*The pictures sent, which it is not practicable to reproduce, show vigorous Hybrid Perpetuals about 3 feet or more in height in full and fine bloom—EDITORS.

The photographs* show the success of the plan. After fifteen years the plants originally grafted were still thrifty and floriferous, and the later pictures, taken July 12, 1938, show the recent years, too, have been no less kind than the earlier. The Bells, it would appear, have discovered the secret of growing quality roses even close to the northern limits of settlement.

Comment is in point upon both the grafting on wild-rose stock and the method of protection. No one, as far as I am aware, has ever advanced a theory that grafting a tender rose, or a tender fruit tree, upon a hardy stock increases its intrinsic hardiness. No line of reasoning would lead us to expect any such gain. And yet, the practical result may very well be the same as though there were a direct influence.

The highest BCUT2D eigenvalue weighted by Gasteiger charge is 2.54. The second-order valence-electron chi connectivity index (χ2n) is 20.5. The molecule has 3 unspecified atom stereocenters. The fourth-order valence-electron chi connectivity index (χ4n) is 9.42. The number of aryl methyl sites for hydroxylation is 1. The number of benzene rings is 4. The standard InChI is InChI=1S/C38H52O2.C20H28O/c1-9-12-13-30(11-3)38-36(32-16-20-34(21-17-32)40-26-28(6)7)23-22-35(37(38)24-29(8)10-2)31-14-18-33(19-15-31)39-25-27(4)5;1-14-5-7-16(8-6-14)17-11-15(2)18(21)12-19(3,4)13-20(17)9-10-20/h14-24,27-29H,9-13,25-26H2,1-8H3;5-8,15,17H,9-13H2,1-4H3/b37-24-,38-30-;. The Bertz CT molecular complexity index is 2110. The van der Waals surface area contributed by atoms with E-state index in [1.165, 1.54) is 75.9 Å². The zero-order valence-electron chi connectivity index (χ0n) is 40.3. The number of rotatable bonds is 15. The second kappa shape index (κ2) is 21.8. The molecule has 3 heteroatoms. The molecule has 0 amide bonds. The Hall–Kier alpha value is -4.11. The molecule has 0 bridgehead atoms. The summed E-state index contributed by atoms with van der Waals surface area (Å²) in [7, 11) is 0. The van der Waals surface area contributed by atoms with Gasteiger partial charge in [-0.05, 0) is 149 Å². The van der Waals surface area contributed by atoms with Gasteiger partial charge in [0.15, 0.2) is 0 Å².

The wild species seem to have adjusted themselves to the hours of sunlight of their native habitat in such a way that growth will cease, and the hardening process begin, at the approach of winter. In western Canada the wild roses commence to take on the autumn coloration about September 1, at which time sharp frosts sometimes occur, and growth should be nearing its end. It seems common sense to believe that when the wild roots try to cease work for the year, the long-season roses grafted upon them would experience a forced maturity. There is no necessity to suppose that the wild understock would entirely dominate the situation, for we may more easily suppose that between root and stem an exchange of hormone materials takes place, and that the ripening of the wood of the grafted portion of the plant is somewhat in advance of what it would be if on its own roots, or if growing on roots of a long-season species. Personally, I have little doubt that the survival and vigor of the Bell roses is to be attributed in no small measure to the use of the wild understock. In any case, about the only alternative for a hardy stock (at least if already grafted plants are to be purchased) is Rugosa. This is an everblooming rose, about half-hardy in western Canada, and a possibility occurs that the late autumn cell-activity of everblooming roses would make them ineffective toward inducing early maturity of plants worked upon them, though I have never known anyone to bring forward a theory that it would be so. These remarks, however, are far in advance of controlled experiment.